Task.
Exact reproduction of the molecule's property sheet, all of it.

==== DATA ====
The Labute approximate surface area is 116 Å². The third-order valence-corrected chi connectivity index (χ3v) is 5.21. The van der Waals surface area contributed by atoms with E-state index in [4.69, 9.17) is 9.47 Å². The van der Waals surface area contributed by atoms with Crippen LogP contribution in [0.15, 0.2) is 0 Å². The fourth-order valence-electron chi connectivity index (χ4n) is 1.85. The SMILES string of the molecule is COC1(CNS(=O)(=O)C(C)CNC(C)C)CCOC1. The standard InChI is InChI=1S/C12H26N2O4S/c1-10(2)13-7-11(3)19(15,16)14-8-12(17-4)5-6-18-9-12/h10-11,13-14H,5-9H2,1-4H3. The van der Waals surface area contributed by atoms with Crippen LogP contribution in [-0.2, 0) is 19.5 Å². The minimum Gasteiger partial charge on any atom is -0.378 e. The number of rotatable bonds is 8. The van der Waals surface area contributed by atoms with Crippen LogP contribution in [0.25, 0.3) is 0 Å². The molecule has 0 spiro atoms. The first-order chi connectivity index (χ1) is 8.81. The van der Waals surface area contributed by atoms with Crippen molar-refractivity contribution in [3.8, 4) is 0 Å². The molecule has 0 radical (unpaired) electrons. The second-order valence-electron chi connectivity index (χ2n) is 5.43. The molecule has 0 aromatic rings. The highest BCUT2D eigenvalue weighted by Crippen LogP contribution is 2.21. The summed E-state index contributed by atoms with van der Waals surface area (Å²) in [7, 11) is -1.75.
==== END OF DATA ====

The Labute approximate surface area is 116 Å². The third-order valence-corrected chi connectivity index (χ3v) is 5.21. The van der Waals surface area contributed by atoms with E-state index in [4.69, 9.17) is 9.47 Å². The van der Waals surface area contributed by atoms with Crippen LogP contribution in [0.15, 0.2) is 0 Å². The fourth-order valence-electron chi connectivity index (χ4n) is 1.85. The SMILES string of the molecule is COC1(CNS(=O)(=O)C(C)CNC(C)C)CCOC1. The standard InChI is InChI=1S/C12H26N2O4S/c1-10(2)13-7-11(3)19(15,16)14-8-12(17-4)5-6-18-9-12/h10-11,13-14H,5-9H2,1-4H3. The van der Waals surface area contributed by atoms with Crippen LogP contribution in [-0.2, 0) is 19.5 Å². The minimum Gasteiger partial charge on any atom is -0.378 e. The number of rotatable bonds is 8. The van der Waals surface area contributed by atoms with Crippen LogP contribution in [0.25, 0.3) is 0 Å². The molecule has 0 spiro atoms. The first-order chi connectivity index (χ1) is 8.81. The van der Waals surface area contributed by atoms with Crippen molar-refractivity contribution in [3.8, 4) is 0 Å². The molecule has 0 radical (unpaired) electrons. The second-order valence-electron chi connectivity index (χ2n) is 5.43. The molecule has 0 aromatic rings. The highest BCUT2D eigenvalue weighted by Crippen LogP contribution is 2.21. The summed E-state index contributed by atoms with van der Waals surface area (Å²) in [7, 11) is -1.75.